One of the most admired religious thinkers of our time issues a call for world Jewry to reject the self-fulfilling image of “a people alone in the world, surrounded by enemies” and to reclaim Judaism’s original sense of purpose: as a partner with God and with those of other faiths in the never-ending struggle for freedom and social justice for all.
We are in danger, says Rabbi Jonathan Sacks, of forgetting what Judaism’s place is within the global project of humankind. During the last two thousand years, Jews have lived through persecutions that would have spelled the end of most nations, but they did not see anti-Semitism written into the fabric of the universe. They knew they existed for a purpose, and it was not for themselves alone. Rabbi Sacks believes that the Jewish people have lost their way, that they need to recommit themselves to the task of creating a just world in which the divine presence can dwell among us.
Without compromising one iota of Jewish faith, Rabbi Sacks declares, Jews must stand alongside their friends—Christian, Muslim, Hindu, Sikh, Buddhist, and secular humanist—in defense of freedom against the enemies of freedom, in affirmation of life against those who desecrate life. And they should do this not to win friends or the admiration of others but because it is what a people of God is supposed to do.
Rabbi Sacks’s powerful message of tikkun olam—using Judaism as a blueprint for repairing an imperfect world—will resonate with people of all faiths.
From the Hardcover edition.
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|Title of History eBook: Future Tense|
|Release Date: 04-20-2010|
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‘Yesterday,’ said the fabled politician, ‘we stood at the edge of the abyss, but today we have taken a giant step forward.’Jewish history can sometimes feel like that: danger, followed by disaster. It does today.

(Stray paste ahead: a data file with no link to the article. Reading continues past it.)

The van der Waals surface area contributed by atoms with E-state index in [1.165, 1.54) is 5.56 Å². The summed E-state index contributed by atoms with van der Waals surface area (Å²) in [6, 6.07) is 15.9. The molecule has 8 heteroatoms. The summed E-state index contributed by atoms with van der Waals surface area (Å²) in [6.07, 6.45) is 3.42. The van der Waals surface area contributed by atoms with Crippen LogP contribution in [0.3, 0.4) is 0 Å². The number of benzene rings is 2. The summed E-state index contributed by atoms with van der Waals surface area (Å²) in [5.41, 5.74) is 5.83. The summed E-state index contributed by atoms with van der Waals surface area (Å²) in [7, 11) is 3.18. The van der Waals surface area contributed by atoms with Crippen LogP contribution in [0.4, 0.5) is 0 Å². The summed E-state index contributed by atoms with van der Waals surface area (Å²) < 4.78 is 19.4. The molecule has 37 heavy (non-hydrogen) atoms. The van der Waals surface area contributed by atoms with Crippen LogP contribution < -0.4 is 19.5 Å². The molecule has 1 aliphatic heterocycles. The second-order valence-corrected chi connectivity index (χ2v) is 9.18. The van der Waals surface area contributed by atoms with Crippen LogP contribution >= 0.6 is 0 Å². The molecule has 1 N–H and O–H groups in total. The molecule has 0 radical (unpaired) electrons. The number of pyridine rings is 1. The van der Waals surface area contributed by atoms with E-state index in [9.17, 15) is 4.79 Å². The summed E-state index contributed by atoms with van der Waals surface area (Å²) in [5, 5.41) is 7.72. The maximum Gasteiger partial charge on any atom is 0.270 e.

Sixty years after its birth, the state of Israel is deeply isolated. It faces missiles from Hezbollah in the north and Hamas in the south, two terrorist groups pledged to Israel’s destruction. It has fought two campaigns, Lebanon in 2006, Gaza in 2008–09, whose outcome has been inconclusive. In the wings is Iran and the threat of nuclear weapons. Rarely has its future seemed so fraught with risk.
At the same time it has faced a chorus of international disapproval for its attempt to fight the new, ruthless terror that takes refuge among civilian populations. If it does nothing, it fails in the first duty of a state, to protect its citizens. If it does something, the innocent suffer. It is a conundrum to perplex the most inventive mind and trouble the most thoughtful conscience.
The existence of the state of Israel would, thought Theodor Herzl, put an end to antisemitism. Instead, Israel has become the focus of a new antisemitism.The emergence within living memory of the Holocaust of a new strain of the world’s oldest hate is one of the most shocking developments in my lifetime.
Were these the only problems facing the Jewish people, they would be formidable. But there are others that weaken from within. There is the crisis of Jewish continuity. Throughout the Diaspora on average one in two young Jews is, through outmarriage, assimilation or dis affiliation, choosing n...